Early summer of 2014, a friend shared with me that her good friend’s husband died. After going to visit her, my friend came to me with a bag full of shirts asking if I’d make a quilt out of them. After the craziness of moving out of my house, buying our new house and moving in, I finally had the time to start working on this quilt later that fall. I don’t know the full story, nor do I need to know. The small bit I had learned was all I needed to know – Rob found life to be too hard and the only thing he knew do it was to leave it behind. For some reason, a reason sometimes hard for outsiders to understand, death was easier than life.
So, here I was with a stack of shirts, some of them worn very thin. When I had done t-shirt quilts in the past, they were shirts full of logos and text and pictures. This one was different – they were mostly plain, some checkers, a couple images, but the majority were single colored shirts. This quilt had to be different than my usual style. I decided to cut them into smaller squares – 5” squares rather than the usual 12”. After cutting down the shirts, I was able to patchwork them together into the larger squares I was used to working with. There were a few concert t-shirts with larger images that I was then able to incorporate into the quilt.
I found that I really liked his style. He chose clothing that, although simple, would last a long time. Good quality t-shirts. I liked the muted colors too – blues, greens, reds. They all went together so well. I imagined him wearing the blue t-shirt under the blue and green-checkered short-sleeve button up. I had never met this man or his wife. All I knew were their names – Meg and Rob. And yet, I found myself entering into their lives. What was it like for her to go through his shirts? Did she pick the ones he wore often or the ones she wished he wore more often? Was she angry or sad? Probably both, I imagine.
Meg didn’t want a rag quilt – that was my go-to style, what I knew how to do. She wanted a more traditional quilt with the seams going inward. I could do that but then how would I secure the quilt? I knew I couldn’t quilt it – t-shirts are too stretchy, it would be a disaster trying to quilt (for me – I know some people are able to do this very well!). I remembered a method I had used on a tie quilt once before – knotting. This is a traditional quilting method – use embroidery thread to tie knots all over the quilt therefore securing the top, batting and back together.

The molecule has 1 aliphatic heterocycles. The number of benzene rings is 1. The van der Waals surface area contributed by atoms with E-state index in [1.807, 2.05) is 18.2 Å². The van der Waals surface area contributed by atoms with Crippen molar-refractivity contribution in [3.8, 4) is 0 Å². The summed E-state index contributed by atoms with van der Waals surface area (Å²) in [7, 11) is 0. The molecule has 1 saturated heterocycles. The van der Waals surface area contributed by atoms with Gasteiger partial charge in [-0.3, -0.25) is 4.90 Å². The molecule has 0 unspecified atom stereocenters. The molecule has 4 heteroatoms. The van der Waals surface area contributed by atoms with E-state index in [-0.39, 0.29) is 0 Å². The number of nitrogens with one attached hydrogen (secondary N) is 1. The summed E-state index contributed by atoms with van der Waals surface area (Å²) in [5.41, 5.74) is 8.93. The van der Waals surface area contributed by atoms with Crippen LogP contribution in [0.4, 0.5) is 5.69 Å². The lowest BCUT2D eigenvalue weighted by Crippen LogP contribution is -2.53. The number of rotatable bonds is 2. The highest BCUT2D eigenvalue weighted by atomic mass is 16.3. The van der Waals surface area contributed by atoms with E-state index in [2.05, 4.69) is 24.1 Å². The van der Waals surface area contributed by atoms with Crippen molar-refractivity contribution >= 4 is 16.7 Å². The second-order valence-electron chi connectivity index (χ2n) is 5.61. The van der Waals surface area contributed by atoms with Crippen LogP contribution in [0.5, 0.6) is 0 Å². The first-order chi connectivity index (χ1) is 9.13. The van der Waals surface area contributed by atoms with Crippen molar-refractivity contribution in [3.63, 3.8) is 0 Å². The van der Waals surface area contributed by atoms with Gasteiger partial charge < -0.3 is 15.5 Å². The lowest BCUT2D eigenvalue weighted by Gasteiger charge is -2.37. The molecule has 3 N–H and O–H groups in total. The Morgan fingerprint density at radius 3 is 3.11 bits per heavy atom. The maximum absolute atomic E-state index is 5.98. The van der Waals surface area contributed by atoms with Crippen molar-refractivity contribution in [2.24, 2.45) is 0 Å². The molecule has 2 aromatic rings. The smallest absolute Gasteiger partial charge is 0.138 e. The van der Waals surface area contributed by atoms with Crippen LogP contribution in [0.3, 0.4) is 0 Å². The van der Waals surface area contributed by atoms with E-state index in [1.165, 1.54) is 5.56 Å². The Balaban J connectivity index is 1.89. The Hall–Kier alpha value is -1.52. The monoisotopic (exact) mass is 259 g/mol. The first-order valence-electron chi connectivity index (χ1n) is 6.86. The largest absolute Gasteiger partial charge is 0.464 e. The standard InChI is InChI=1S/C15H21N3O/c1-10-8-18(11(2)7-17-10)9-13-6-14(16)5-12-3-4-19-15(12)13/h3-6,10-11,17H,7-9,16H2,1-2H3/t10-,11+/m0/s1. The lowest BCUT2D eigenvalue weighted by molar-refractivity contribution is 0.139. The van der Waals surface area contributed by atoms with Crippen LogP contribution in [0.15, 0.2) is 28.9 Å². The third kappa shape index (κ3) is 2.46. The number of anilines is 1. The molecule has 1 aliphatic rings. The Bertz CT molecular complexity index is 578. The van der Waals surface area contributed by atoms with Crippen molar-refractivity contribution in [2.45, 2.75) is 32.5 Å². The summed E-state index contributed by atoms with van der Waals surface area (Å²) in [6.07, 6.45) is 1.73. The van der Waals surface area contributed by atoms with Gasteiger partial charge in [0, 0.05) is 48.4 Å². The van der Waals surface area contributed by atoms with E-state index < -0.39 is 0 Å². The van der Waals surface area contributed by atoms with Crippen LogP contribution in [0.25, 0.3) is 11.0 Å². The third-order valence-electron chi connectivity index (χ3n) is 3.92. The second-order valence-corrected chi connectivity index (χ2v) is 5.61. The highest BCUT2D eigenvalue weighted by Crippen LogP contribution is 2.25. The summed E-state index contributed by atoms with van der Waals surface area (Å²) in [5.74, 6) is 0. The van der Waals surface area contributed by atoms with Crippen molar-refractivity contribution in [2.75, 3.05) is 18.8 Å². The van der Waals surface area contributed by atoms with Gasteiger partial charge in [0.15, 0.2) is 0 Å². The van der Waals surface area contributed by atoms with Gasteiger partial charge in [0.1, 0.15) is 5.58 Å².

Once I started wrapping up her quilt, I realized there was still a lot of material left. We talked and Meg asked me to make another one for Rob’s parents. I had a few larger squares remaining that I hadn’t used yet and then piles and piles of scraps. Referring back to that tie quilt again (I will probably write a post on that one too!), I used a technique called string piecing. I was able to use long strips of fabric to create diagonal quilt squares. This style combined with plain 12” squares gave the quilt a vibrant look.
I thought about his parents. Did they know he was suffering? Did anyone know? Mental illness is so hard. The stigma our society places on those who suffer with mental illness makes the suffering even worse. I have been close, close to a place where I thought there was no other solution. To a place where I didn’t know if I’d ever be happy again. To a place where speaking didn’t seem to work so I just stopped. To a place where I ran out of tears because I cried so much. Life is hard and there are times when it seems too hard, too much. I don’t know what was the last straw for Rob, but I know he’s not alone, unfortunately. Every day it is estimated that over 100 people commit suicide. That doesn’t include all the others that tried but didn’t succeed.
It’s been over two years since Rob left. I trust that Meg and his parents have moved forward – not in a way that forgets, but in a way that keeps them remembering. I don’t know if these quilts are on the back of the couch for them to see daily, or if they are put away only to look at on certain days. I hope that the quilts bring comfort, but I imagine some days they bring pain. I do know that Meg hasn’t let her heart harden. In fact, she has a very loving heart, from what I can tell. She’s the one who sent me Javi’s clothes. She’s the one that knew how to honor his life and support his parents.
One of these days I’d love to hear from Meg because she has another quilt she wants made – one not because of death but because of life. But then, when I think about it, all the quilts I’ve made for her so far are about life – they are seeped in life. It might be said these lives ended too early, but they were beautiful lives nonetheless. Length doesn’t change the value or the impact. I am grateful for Meg’s trust in me, for the opportunity to remember a man I never met, to honor his life in a way he couldn’t.
Rob, we remember you.